This morning, the Bureau of Labor Statistics released the December report from the Job Openings and Labor Turnover Survey (JOLTS), showing that job openings increased by 63,000 to 2.5 million in December. At the same time, the number of unemployed workers decreased by 73,000 to 15.3 million, resulting in 12.8 million more unemployed workers than job openings in December, or 6.1 job seekers per available job (see Figure). This is a slight decline from 6.3 in November.
Fortunately, job openings appear to be stabilizing in recent months. In the first quarter of 2009, job openings declined an average of 197,000 per month, but in the last two quarters of 2009, job openings were basically flat (-3,000 per month on average). However, for the labor market to recover, we must start seeing substantial increases. There is considerable ground to make up. Before the recession hit in 2007, , there were 4.6 million jobs openings per month on average, but in December of 2009, there were 2.5 million or just over half the available jobs in 2007.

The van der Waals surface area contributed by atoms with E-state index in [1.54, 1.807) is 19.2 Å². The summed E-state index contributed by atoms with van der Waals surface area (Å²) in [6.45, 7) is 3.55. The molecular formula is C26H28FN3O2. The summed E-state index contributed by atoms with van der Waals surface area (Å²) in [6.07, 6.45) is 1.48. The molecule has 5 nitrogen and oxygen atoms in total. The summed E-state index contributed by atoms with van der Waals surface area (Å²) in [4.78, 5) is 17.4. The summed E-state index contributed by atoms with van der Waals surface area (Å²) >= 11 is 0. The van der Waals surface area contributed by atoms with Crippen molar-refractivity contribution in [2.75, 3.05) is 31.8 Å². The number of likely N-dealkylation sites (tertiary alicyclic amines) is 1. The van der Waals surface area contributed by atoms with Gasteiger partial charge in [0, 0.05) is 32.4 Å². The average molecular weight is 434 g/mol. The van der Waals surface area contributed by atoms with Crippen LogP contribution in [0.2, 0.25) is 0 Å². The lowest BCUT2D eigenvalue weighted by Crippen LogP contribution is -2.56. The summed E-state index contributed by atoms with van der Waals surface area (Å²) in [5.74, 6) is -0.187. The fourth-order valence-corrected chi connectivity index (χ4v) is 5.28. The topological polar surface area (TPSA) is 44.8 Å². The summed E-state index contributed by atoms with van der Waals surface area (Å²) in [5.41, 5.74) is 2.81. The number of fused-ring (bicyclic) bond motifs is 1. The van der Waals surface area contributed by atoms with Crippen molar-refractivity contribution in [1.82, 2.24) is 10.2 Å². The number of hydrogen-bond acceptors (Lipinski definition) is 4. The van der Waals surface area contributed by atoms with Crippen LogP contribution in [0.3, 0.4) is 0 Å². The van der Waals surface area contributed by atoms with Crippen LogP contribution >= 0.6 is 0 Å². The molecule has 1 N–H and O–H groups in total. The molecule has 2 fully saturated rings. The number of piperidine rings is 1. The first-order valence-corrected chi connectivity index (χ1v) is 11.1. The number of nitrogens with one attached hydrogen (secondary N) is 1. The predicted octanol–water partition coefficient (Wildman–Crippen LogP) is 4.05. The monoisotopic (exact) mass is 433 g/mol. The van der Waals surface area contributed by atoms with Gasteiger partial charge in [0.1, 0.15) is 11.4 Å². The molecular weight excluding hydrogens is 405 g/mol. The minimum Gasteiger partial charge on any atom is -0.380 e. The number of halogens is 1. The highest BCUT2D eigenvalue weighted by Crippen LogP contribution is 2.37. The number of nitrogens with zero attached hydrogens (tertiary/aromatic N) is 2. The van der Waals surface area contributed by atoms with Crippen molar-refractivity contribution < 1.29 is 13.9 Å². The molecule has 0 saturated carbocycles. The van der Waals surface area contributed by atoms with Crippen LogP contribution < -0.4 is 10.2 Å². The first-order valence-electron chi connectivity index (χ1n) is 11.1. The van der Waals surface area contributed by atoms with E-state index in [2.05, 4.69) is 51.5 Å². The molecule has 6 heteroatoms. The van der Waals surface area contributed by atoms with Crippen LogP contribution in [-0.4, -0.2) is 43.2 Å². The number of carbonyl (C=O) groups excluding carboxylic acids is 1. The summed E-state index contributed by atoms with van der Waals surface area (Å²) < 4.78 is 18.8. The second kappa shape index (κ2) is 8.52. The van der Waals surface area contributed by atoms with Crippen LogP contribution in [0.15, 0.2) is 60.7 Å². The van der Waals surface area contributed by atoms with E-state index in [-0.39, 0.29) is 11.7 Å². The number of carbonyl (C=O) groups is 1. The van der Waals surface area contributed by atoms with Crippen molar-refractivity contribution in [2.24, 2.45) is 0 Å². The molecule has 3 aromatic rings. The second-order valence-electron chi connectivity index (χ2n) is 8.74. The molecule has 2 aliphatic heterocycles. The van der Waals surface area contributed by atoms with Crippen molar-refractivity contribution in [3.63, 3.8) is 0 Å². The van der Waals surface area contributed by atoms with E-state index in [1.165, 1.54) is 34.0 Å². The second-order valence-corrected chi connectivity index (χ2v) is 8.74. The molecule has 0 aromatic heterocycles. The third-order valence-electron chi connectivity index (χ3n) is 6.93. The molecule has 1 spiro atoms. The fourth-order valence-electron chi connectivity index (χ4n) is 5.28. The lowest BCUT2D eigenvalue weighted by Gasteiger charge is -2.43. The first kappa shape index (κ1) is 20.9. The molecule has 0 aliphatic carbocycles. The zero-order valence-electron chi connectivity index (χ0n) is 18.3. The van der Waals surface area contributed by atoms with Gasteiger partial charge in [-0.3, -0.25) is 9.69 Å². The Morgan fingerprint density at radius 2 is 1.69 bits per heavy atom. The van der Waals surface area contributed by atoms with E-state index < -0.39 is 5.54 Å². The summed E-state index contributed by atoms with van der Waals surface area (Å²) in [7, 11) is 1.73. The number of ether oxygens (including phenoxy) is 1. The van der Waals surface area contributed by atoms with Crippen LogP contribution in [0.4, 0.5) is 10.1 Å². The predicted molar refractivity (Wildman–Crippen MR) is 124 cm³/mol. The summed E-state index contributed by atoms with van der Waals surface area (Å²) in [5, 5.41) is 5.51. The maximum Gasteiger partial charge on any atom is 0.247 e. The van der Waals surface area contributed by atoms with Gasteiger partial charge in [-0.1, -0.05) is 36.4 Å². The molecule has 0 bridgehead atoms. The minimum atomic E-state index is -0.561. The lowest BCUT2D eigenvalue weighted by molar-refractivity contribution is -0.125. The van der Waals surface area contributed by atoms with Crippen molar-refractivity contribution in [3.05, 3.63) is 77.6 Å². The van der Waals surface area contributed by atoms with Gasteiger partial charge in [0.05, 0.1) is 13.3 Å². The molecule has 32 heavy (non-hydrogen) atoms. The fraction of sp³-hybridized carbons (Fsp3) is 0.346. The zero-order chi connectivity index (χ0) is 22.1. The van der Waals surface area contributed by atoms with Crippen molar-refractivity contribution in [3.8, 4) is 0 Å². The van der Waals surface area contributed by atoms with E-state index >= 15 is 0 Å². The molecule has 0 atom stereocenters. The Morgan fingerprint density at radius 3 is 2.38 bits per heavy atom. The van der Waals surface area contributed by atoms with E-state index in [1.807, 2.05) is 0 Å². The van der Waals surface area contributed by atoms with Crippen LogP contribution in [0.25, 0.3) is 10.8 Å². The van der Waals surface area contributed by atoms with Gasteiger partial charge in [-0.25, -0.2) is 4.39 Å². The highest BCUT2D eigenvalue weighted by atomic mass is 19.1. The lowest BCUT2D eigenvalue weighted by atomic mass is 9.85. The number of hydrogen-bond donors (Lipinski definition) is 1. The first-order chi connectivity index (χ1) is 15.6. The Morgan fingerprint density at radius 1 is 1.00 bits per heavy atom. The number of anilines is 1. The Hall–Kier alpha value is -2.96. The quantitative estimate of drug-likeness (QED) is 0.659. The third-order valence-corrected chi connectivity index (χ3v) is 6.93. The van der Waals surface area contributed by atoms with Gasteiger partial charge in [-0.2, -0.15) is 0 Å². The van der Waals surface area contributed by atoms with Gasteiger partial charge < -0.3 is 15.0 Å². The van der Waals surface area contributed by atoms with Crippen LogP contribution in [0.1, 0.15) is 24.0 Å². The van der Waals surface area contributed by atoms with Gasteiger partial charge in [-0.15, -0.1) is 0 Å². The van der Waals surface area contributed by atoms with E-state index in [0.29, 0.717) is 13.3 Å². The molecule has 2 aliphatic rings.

We already know that the number of unemployed fell 430,000 to 14.8 million in January. If job openings in January remain at their December levels then the ratio of job openings per unemployed worker will fall to 5.9. However, improvement will still leave this imbalance at a level far more than double the highest it reached in the prior recession (2.8).
To absorb the over 15 million officially unemployed workers in this country, plus the nearly 2.5 million “marginally attached” workers (jobless workers who want a job but have given up actively seeking work and are therefore not counted as officially unemployed), job openings and hiring must rebound dramatically. This report offers no indication that that is happening — instead it adds to existing overwhelming evidence that it is time for substantial additional government action to revive the labor market.
(For additional data on how the ratio between job openings and job seekers has widened over the course of the recession, and how it compares with the 2001 recession, when there were never more than three job seekers per job opening, visit EPI’s Economy Track.)